You've got Mold LowT Gimenez

Miami Herald:

In a neglected Miami housing tower, residents told to move but don’t know where to go



  • Health emergency tied to widespread mold contamination and floors laden with asbestos.


A leaky air conditioner forces Gladys Portela to mop her tile floor before visitors arrive at her 14th-floor apartment in Miami’s Harry Cain Tower, one more problem in a public housing complex that’s been declared too broken down to fix.

Five years after residents voted down a Miami-Dade proposal to move to a different building so that Cain could be redeveloped, Portela and more than 100 neighbors are being forced to clear out under a health emergency tied to widespread mold contamination and floors laden with asbestos.

“When I moved here it was a perfect place to live,” said Portela, 60, from the center of her $178-a-month efficiency in the building that opened in 1984.

Now the Cuban-born vice president of the building’s tenant council can’t predict where she’ll move next. Miami-Dade’s housing agency notified residents Wednesday that it had to close the county-run Harry Cain Tower over health concerns. The county promised to help residents find subsidized apartment in the private market and offer counseling, cover moving expenses, utility hook-ups and pay for deposits at the new apartments.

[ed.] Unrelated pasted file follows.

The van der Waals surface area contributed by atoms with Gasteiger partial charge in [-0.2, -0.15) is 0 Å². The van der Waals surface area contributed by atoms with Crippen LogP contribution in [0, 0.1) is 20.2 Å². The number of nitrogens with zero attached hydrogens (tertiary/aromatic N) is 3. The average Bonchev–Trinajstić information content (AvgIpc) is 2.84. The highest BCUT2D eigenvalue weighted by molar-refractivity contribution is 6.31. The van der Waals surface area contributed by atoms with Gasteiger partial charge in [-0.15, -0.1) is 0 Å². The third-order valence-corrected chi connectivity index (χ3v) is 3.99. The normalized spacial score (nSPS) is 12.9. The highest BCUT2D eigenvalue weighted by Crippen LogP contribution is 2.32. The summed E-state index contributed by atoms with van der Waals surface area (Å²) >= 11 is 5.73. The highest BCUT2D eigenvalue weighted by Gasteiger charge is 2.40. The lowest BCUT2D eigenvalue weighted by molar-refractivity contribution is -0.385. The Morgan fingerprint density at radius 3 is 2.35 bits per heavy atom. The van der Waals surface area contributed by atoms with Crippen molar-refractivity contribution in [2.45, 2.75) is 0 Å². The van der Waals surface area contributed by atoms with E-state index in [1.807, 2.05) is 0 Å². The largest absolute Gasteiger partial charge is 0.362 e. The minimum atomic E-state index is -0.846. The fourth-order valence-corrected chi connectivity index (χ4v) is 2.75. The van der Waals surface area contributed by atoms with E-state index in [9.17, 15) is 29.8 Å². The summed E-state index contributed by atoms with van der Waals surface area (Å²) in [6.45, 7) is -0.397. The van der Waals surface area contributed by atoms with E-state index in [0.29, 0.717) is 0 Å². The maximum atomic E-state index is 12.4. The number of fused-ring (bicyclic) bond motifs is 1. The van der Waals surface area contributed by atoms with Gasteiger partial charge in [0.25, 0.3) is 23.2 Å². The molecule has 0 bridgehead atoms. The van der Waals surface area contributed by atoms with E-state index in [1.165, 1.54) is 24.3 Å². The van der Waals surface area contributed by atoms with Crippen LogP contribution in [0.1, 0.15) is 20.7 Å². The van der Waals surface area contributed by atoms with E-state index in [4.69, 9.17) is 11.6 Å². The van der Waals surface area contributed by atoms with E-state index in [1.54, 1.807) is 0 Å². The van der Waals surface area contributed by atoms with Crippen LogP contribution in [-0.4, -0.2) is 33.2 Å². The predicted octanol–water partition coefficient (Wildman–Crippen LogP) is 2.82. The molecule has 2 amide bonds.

A wall is covered with mold in an apartment in Harry Cain Tower in downtown Miami, on Friday, September 20, 2019. SAM NAVARRO SPECIAL FOR THE MIAMI HERALD

Funded by the Overtown anti-blight tax zone, known as the Community Redevelopment Agency, the project isn’t scheduled to be ready until 2022. That leaves residents reliant on the Section 8 program for their next homes as Miami-Dade begins the process of vacating Harry Cain.

“It’s hard on me to move now,” said Lizzie Mae Hannah, 61, during an interview in the community room, where ceiling tiles sag from water damage. “I don’t know much about Section 8.”

The vouchers cover a portion of a tenant’s monthly rent, and Miami-Dade says it has agreements covering about 6,000 units that should give Harry Cain residents some options. Portela said she’s already run into landlords who don’t want to deal with the paperwork. “When you tell the owner ‘I have Section 8,’ ” Portela said, “they refuse you.”

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